Celltrion launches antigen and serology COVID-19 tests in the U.S., Verily adds capacity with CLIA lab and more
COVID-19 diagnostic developments this week include the addition of two types of COVID-19 rapid test kits by Celltrion and Verily’s move to boost capacity with a new CLIA lab in South San Francisco.
Celltrion Inc. (KSE:068270) is planning to launch antigen- and antibody-detecting test kits by next week; both are under FDA review for emergency use authorization (EUA). The antigen test, SAMPINUTE COVID-19 Antigen MIA, uses mAbs to detect the SARS-CoV-2 spike protein in nasopharyngeal swabs. The company said its has a 94% sensitivity and a 100% specificity; and can give results in 10 minutes.
As of Aug. 11, FDA had issued EUAs to only two antigen COVID-19 tests. The remainder of the 210 diagnostics with EUAs are molecular and antibody tests.
The Incheon, South Korean company’s other diagnostic, the DiaTrust COVID-19 IgG/IgM Rapid Test, takes 15 minutes to determine whether IgG or IgM antibodies against SARS-CoV-2 are present. Celltrion said the true-positive rates for IgM and IgG detection are 96% and 92%, respectively. The true-negative rates are 98.7% for IgM and 100% for IgG.
Separately, Verily Life Sciences LLC has established a CLIA-certified lab in South San Francisco to enable more COVID-19 testing; the company is launching the lab with a capacity of several thousand tests per day. According to Verily’s head of pathology, Deb Hanks, the lab uses the TaqPath test kit from Thermo Fisher Scientific Inc. (NYSE:TMO) to detect SARS-CoV-2 RNA; the kit has an EUA from FDA. Verily has submitted an EUA application to use the kit for pooled sample testing, Hanks said in an interview for Verily’s blog.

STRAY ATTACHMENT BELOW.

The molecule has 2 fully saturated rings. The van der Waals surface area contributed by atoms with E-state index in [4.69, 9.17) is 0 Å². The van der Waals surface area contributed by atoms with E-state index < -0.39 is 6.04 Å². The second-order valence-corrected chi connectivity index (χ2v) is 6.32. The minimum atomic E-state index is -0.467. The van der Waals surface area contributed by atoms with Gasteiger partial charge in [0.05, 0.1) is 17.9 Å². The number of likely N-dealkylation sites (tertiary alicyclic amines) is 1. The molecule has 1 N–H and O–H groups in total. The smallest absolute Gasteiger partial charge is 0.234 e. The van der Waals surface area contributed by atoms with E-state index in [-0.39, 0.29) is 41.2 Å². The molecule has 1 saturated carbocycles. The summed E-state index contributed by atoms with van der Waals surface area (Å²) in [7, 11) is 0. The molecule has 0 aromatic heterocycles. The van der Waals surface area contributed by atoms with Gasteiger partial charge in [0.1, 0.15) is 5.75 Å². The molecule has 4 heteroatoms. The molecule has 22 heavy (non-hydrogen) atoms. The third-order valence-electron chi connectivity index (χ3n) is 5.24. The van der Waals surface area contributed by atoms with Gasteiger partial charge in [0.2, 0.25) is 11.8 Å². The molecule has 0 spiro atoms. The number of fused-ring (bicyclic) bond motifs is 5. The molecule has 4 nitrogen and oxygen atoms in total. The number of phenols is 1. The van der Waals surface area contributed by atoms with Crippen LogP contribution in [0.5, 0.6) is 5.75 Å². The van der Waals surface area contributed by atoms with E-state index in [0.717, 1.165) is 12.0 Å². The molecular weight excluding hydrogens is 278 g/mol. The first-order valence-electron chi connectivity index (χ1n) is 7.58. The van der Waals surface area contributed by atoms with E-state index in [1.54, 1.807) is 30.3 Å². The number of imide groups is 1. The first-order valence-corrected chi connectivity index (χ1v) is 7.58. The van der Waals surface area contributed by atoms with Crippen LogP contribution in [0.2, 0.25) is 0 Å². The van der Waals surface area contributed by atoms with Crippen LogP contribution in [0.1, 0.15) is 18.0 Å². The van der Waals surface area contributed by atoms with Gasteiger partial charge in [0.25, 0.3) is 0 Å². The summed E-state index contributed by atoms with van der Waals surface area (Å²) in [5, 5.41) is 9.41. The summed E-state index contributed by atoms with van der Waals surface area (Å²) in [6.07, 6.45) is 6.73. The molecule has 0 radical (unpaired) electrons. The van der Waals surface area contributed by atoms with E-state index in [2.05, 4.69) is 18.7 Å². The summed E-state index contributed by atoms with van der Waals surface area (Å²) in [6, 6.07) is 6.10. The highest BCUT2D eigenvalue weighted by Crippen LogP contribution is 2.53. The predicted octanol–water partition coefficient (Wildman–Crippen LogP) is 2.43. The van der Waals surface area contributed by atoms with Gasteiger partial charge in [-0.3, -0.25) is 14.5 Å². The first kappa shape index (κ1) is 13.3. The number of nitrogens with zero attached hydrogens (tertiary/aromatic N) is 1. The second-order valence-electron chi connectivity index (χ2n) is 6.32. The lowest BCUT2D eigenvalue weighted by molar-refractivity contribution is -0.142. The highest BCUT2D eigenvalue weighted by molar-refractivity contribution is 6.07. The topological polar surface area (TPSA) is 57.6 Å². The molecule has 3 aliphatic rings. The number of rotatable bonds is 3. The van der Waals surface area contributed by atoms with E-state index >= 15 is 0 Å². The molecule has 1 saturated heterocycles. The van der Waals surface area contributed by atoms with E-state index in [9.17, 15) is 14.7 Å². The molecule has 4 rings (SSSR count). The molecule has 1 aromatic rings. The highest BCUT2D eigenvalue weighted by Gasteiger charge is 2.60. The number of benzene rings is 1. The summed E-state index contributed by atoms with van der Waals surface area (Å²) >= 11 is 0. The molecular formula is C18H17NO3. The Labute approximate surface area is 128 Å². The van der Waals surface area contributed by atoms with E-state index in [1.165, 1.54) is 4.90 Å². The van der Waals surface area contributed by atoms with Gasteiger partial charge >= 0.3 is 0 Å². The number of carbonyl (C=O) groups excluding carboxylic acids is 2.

The surging demand for COVID-19 testing in the U.S. has resulted in delayed readouts, a problem the U.S. government is addressing by various means including NIH’s Rapid Acceleration of Diagnostics (RADx) program and pooled testing. On July 18, FDA granted the first EUA for a pooled COVID-19 test (see “EUA for Pooled Test”; “Pooled Tech as Way Out of Testing Crunch”).
CytoDyn seeking EUA
CytoDyn Inc. (OTCQX:CYDY) revealed that it has requested from FDA an EUA for leronlimab to treat mild to moderate COVID-19 based on data from the Phase II CD10 study.
The anti-CCR5 mAb led to a statically insignificant difference in the proportion of patients who had lower total symptom scores — the primary endpoint — at day 3 vs. placebo (90% vs. 71%).
Speaking on an investor call after market close Wednesday, President and CEO Nader Pourhassan said the clinically, but not statistically, significant difference supports use of the endpoint in a Phase III study in a larger patient population.
Pourhassan said leronlimab met a key secondary endpoint in the double-blind trial that evaluated disease severity via a different measure, the National Early Warning Score (NEWS). Half of patients given leronlimab had lower NEWS scores vs. 20% for placebo (p=0.0223) by end of treatment or day 14.
CytoDyn shares closed the week at $1.05, off 22%.